Metro Morning

'It picks anyone, any race, any socio-economic background,' says widow of man who died of overdose

The widow of a Toronto man who died of an accidental heroin overdose last year hopes to save others struggling with addiction by sharing her family's story.

Sarah Keast is telling the story of her husband's struggle with heroin in effort to help others

Kevin Keast with his wife Sarah and their two daughters, Brooklyn (left) and Piper (right). Kevin died of an accidental heroin overdose on Aug. 7, 2016. (Courtesy of Sarah Keast)

The widow of a Toronto man who died of an accidental heroin overdose last year hopes to help save others struggling with addiction by sharing the story of her husband's death.

"If we as a society get more comfortable talking about it ... then we can begin to support each other and hopefully not continue to lose people to overdose," said Sarah Keast, 41.

The mother of two young girls, Keast has chronicled her difficult journey through the grief of losing her husband, Kevin, on her blog Adventures in Widowed Parenting. After grappling with that pain for more than a year, Keast wants other families to understand that "addiction is not just a disease of the other.

"It's a disease that doesn't choose a favourite. It picks anyone, any race, any socio-economic background, and it picked my husband," she said. 

Keast's experience is one increasingly shared by many families across Canada. A total of 865 people died of opioid-related deaths in Ontario alone last year, a 19 per cent increase from the previous year, according to figures from the province's chief coroner. 

Facing a mounting death toll, the Ministry of Health recently announced the creation of an emergency task force dedicated to the prevention of overdose deaths and public awareness.

But beyond the efforts of health care experts and front-line workers, Keast wants people to know that simply talking about these issues in a forthright way can sometimes be the first step to saving a life.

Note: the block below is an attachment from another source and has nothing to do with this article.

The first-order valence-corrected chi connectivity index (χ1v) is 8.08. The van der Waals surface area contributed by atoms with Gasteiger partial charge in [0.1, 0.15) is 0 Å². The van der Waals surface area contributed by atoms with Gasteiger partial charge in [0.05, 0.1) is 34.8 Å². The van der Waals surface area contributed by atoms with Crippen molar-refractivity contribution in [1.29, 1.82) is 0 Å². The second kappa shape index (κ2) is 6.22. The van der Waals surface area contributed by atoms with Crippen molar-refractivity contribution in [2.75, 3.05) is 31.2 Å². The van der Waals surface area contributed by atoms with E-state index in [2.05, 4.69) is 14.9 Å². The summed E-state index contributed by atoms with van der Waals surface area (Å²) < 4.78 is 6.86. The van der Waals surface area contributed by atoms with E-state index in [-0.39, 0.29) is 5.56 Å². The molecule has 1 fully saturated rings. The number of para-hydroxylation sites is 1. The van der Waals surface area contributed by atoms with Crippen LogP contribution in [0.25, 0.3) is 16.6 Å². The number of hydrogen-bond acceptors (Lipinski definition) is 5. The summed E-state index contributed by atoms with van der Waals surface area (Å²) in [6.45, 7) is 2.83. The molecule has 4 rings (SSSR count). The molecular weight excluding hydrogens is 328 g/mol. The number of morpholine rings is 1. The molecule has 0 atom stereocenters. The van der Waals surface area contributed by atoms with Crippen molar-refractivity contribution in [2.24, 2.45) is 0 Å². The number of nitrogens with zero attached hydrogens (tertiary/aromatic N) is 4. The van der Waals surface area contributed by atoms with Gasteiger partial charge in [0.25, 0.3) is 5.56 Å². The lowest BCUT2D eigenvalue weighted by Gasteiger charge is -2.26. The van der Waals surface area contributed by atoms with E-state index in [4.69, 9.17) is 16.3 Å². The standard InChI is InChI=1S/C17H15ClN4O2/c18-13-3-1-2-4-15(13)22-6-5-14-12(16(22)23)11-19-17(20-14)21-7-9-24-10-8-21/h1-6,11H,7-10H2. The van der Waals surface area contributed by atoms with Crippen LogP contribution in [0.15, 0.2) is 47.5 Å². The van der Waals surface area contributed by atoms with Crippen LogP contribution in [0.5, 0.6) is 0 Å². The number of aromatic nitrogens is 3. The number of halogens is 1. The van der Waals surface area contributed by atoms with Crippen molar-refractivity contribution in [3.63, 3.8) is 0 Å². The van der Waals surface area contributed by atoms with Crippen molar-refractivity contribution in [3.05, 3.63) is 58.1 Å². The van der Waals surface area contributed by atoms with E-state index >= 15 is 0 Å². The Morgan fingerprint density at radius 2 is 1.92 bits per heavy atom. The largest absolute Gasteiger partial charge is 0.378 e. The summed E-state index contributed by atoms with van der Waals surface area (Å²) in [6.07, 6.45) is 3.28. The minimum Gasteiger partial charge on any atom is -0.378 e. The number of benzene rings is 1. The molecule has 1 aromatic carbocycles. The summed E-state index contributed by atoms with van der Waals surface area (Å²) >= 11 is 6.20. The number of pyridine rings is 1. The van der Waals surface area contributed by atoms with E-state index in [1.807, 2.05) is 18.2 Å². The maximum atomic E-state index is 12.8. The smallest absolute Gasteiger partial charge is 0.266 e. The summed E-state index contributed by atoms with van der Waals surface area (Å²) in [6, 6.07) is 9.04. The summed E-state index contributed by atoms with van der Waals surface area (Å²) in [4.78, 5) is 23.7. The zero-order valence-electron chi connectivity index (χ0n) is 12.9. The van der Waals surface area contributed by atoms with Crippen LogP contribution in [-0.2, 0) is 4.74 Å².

"If we talk more about it, then perhaps someone like Kevin wouldn't keep it inside so long, and let it get to a place that was so bad," she said in an interview with Metro Morning on Tuesday.

Kevin Keast and his family at Canada Day celebrations. (Courtesy of Sarah Keast)

'He was ashamed'

Keast recalls the last time she communicated with her husband. It was Aug. 7, 2016, and the couple had spent a tense weekend in cottage country. Keast suspected then that Kevin, who first used heroin some eight years earlier, had relapsed but wouldn't admit to it. 

He drove back to the city for the work week, she stayed at the cottage with their daughters. Two days went by without a word from Kevin, so a frightened Keast contacted police. Officers found Kevin dead in the couple's Toronto home, apparently of an accidental overdose. He was 36. 

"August 7th was the day I became a widow and the day my two young daughters lost their dad," Keast said in a recent speech to some 100 people at a conference hosted by the Association of Ontario Health Centres, where she was a guest speaker. 

If he had felt more free to discuss his lonely struggle, perhaps Kevin could have succeeded in his recovery, Keast said. Perhaps she would still have the love of her life, and their daughters Brooklyn and Piper, now 6 and 3 years old respectively, would still have their dad. 

Kevin Keast reading with his daughters. (Courtesy of Sarah Keast)

"He was ashamed," she says of his battle with heroin. "I remember after one relapse, us sitting in our family room lying with his head in my lap, crying and crying. A 30-year-old man sobbing, saying, 'I don't want this, I don't want to do this to you. I don't want to die, I don't want to live like this,'" she told host Matt Galloway.

It was moments like that, however painful, that helped their marriage survive through the many perils that addiction brings. 

'It wasn't all of him'

While he couldn't quite articulate why he turned to heroin in his late 20s, Keast suspects it was partly an attempt to find relief from depression and anxiety. 

As the years went on, he tried to press on through the arduous process of recovery. He tried, and that's why Keast stayed with him, despite the relapses.

"I loved him. He was my husband and he was my best friend. I knew him before the addiction, so I knew that this was a disease that —or I learned with time — that this was a disease and it was something that was in him, but it wasn't all of him," she said. 

"I always said to him, I will stick by you if you are trying. If you are trying in your recovery, I will stick by you."

In the end, Kevin lost his life to the substance. But it was only one part of who he was.

"Kevin was — as my oldest says — silly, he was smart. He was a rabid Leafs fan and a rabid Jays fan. He was covered in tattoos. He had his masters in social work. He was a dad, he was a husband, he was a trouble-making middle child of five kids. And he was a person. He was a person with a heart, and he was a person with an addiction."